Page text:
The Alliance for Water Efficiency (AWE) has released a major new research study on municipal drought response and water demand. The Use and Effectiveness of Municipal Irrigation Restrictions During Drought study explores how drought response measures have been implemented and how water demand reductions have been achieved across different water suppliers in different states.
“The results confirm the effectiveness and importance of irrigation restrictions during a drought,” said Mary Ann Dickinson, President and CEO of the Alliance for Water Efficiency. “The research shows that when necessary and with proper implementation, substantial demand reductions can be achieved by communities working together during a drought.”
Key findings from the study include:
- Case study participants in California and Texas successfully reduced annual demand by 18-30 percent and peak monthly demand by 20-42 percent through a combination of mandatory demand management measures.
- Within this study, voluntary conservation did not generate statistically significant savings (i.e., estimated savings are indistinguishable from zero).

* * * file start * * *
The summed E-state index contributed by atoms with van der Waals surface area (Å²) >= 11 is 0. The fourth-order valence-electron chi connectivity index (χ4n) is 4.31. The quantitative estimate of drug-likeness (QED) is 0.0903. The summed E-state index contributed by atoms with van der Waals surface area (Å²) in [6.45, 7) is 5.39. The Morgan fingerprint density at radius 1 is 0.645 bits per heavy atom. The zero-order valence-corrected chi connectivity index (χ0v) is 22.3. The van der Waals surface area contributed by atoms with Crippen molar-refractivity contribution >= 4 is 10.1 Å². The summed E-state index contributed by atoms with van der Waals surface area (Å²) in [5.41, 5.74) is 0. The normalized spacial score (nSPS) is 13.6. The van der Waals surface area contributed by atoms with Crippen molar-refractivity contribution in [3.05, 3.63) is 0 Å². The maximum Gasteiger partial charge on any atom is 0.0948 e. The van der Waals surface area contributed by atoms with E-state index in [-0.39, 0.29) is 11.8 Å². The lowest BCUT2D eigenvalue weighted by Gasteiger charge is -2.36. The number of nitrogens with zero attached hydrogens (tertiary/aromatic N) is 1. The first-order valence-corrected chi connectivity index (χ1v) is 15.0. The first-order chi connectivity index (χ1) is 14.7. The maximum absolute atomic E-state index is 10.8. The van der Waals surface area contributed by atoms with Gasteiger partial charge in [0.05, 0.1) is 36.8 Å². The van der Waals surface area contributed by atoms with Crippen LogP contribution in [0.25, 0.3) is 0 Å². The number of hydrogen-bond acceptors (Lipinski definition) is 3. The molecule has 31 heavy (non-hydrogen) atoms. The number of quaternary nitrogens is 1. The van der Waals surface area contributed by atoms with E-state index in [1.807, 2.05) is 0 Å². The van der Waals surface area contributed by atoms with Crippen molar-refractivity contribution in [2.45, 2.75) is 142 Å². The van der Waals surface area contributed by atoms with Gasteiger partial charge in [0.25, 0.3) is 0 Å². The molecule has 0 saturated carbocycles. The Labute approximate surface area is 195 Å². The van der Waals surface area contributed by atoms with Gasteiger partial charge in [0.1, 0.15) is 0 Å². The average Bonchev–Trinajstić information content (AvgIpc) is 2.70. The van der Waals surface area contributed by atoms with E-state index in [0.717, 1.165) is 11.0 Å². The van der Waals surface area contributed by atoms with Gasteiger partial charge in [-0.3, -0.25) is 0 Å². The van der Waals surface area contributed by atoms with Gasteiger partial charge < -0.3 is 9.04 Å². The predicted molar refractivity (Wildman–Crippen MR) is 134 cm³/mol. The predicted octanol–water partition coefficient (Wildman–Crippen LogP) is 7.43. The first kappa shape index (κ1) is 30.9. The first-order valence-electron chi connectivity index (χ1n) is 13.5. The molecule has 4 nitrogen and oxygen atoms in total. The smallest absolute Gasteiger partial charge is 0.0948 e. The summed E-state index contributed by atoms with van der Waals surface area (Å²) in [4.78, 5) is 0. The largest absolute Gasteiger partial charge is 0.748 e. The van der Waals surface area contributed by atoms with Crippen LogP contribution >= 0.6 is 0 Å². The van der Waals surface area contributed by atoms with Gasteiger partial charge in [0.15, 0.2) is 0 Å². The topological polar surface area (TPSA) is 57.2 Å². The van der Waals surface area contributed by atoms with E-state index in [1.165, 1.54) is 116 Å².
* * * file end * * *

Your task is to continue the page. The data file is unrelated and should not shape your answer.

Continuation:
- Messaging and enforcement are viewed as best practices and essential components of a successful drought response.
- Water Shortage Contingency Plans should include all of these components: messaging, enforcement, irrigation day-of-week and/or time-of-day restrictions, drought surcharges, and implementation strategies.
- To be effective, Water Shortage Contingency Plans need codified rulemaking to include provisions that are enforceable on non-compliant customers.
“There are many substantive findings in this report that water utilities will want to learn,” said Dickinson. “This is the largest study to date of municipal drought response in America in terms of scope and breadth.”
Learn more and download the Executive Summary here.
While the Executive Summary is available to the public, AWE members have access to the full report. Click here for the request form.
This two-year research study was conducted by Anil Bamezai, PhD of Western Policy Research along with Lisa Maddaus and her team at Maddaus Water Management, Inc. AWE sponsored this study with financial support from the participating water utilities. Peter Mayer of Water Demand Management developed the original research concept and served as AWE’s project manager for the study.
This research is part of AWE’s Outdoor Water Savings research initiative which has produced several major research reports:
- Phase 1 Review of Existing Research (2014)
- Peak Demand Reduction Study (2017)
- Landscape Transformation Study (2019)
- Drought Restrictions Study (2020)
Source: Alliance for Water Efficiency